Disability Insurance Quotes
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Special Risk Insurance Coverage

This site is dedicated to help consumers and their advocates find the best disability insurance based on their goals.  That being said, we recognize there are unique situations that call for a highly specialized policy that many agents may be unaware even exists.  We call these policies special risk insurance, and this section of our website highlights several of these types of policies.

Types of Special Risk Insurance

There are a limitless number of special risk insurance policies on the market today.

In an effort to keep things simple and organized, I’ve broken the various types of policies into three main categories: specialty disability insurance, specialty life insurance, and specialty health insurance.

Each of these categories has several products they cover and while no website could possibly go over every insurance policy that every insurance company offers; we will cover a few of the more useful special risk insurance coverages.

Special Risk Disability Insurance

The vast majority of our disability insurance clients use our agency to purchase one insurance product: individual long-term disability insurance.

While that might be our bread and butter, a few clients come to us with needs outside the scope of a traditional personal disability insurance policy.  In most cases, these policies are either business use disability insurance policies or short term disability insurance plans.

Business Use Disability Insurance

When most people think about business insurance policies, they immediately focus on group benefits offered through their employer.  While our agency certainly does group plans, the business use policies discussed here are primarily utilized by ownership to protect their interests.

Disability Insurance for Severance Agreements

Believe it or not, some businesses can be woefully underprepared to fulfill their end of a severance agreement.

In some severance agreements, part of the package is the requirement to continue existing benefits, such as long-term disability insurance.

The challenge begins when human resources realizes the terminated employee is no longer eligible for the company’s group LTD plan.

This issue is further compounded by the fact that the individual disability insurance market doesn’t issue policies on people that are unemployed.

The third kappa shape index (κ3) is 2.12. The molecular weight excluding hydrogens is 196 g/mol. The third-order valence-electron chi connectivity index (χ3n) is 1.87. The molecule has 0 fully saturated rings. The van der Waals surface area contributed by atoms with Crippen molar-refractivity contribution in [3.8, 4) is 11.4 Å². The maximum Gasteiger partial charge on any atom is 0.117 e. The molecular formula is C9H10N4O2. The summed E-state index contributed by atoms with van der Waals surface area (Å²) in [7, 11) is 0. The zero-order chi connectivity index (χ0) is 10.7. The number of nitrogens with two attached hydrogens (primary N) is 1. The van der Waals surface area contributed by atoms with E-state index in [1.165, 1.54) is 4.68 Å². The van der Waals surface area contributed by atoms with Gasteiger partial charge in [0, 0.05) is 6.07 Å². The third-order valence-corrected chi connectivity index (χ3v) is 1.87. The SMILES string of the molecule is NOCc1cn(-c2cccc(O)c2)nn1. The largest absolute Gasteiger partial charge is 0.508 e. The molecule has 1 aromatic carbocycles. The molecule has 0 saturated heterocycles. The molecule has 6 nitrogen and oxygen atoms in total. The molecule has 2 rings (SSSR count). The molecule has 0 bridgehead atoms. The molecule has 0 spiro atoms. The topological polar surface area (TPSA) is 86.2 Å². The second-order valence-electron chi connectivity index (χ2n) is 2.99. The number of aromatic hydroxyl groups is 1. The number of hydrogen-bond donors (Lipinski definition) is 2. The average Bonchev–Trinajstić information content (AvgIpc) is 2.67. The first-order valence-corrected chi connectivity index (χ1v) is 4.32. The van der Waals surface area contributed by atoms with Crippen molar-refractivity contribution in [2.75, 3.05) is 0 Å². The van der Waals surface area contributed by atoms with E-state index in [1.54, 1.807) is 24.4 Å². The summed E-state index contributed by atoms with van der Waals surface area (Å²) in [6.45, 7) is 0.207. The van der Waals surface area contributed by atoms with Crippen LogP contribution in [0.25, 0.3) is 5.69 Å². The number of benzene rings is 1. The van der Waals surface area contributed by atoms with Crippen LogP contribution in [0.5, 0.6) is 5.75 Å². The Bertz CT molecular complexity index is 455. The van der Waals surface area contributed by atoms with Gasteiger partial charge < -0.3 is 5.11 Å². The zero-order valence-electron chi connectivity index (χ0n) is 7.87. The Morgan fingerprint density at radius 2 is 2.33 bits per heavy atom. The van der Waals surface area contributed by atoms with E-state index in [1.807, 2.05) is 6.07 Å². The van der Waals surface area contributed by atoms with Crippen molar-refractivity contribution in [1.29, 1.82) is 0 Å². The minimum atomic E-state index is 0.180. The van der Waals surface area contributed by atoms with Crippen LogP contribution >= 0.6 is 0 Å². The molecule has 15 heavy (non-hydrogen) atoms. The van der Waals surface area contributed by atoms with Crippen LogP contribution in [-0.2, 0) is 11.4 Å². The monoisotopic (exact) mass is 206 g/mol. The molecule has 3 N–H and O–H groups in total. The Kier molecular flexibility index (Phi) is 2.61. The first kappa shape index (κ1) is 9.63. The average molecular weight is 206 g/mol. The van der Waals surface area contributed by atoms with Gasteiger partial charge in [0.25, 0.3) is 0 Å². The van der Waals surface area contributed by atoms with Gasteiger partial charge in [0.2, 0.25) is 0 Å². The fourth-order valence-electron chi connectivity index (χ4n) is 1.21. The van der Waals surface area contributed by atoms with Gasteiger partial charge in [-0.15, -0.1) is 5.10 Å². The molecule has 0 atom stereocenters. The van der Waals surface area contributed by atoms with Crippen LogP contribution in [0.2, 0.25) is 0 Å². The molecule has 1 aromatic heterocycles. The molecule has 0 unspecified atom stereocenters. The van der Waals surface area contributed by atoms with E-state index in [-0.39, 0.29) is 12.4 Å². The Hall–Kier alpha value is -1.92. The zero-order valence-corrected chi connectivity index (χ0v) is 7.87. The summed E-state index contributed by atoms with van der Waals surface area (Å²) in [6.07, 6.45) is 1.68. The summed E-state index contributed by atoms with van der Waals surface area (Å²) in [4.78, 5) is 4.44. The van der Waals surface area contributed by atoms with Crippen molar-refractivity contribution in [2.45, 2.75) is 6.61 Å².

What you have now is a major problem: a contractual obligation to provide long-term disability insurance benefits without an actual policy to help mitigate that cost.

In the special risk insurance market, carriers such as Lloyd’s of London have created policies called severance agreement disability insurance.  These policies are designed to protect the business and ensure a long-term disability plan for the terminated employee remains in place until the severance obligation is fulfilled.

These policies keep the employee, his or her family, and the company safe from a potentially huge financial loss.

Disability Insurance for Business Loans

Another issue for a business that can arise is the inability of a key owner (or the sole proprietor) to continue to work due to sickness or injury.

In many small businesses, the loss of such an individual is financially catastrophic considering how much value and revenue he or she brings to the table.

And while the owner’s personal finances can be protected through individual disability insurance and some business expenses can be offset through business overhead expense disability insurance, if the company has debt it can be a big problem.

To solve that problem, the owner of the company can purchase disability insurance for business loans, sometimes called loan indemnification disability insurance.

This type of special risk insurance is designed to make payments to a bank or lender should the insured be unable to work due to sickness or injury.

If your business has debt that it would be unable to repay in the event of the owner becoming disabled, a disability insurance policy for business loans can be the thing that keeps it from going bankrupt.

Disability Insurance for Buy Sell Arrangements

If you have a business partner (or partners), you likely have some type of succession plan in place should one of you die or no longer be able to participate in the growth and management of your business.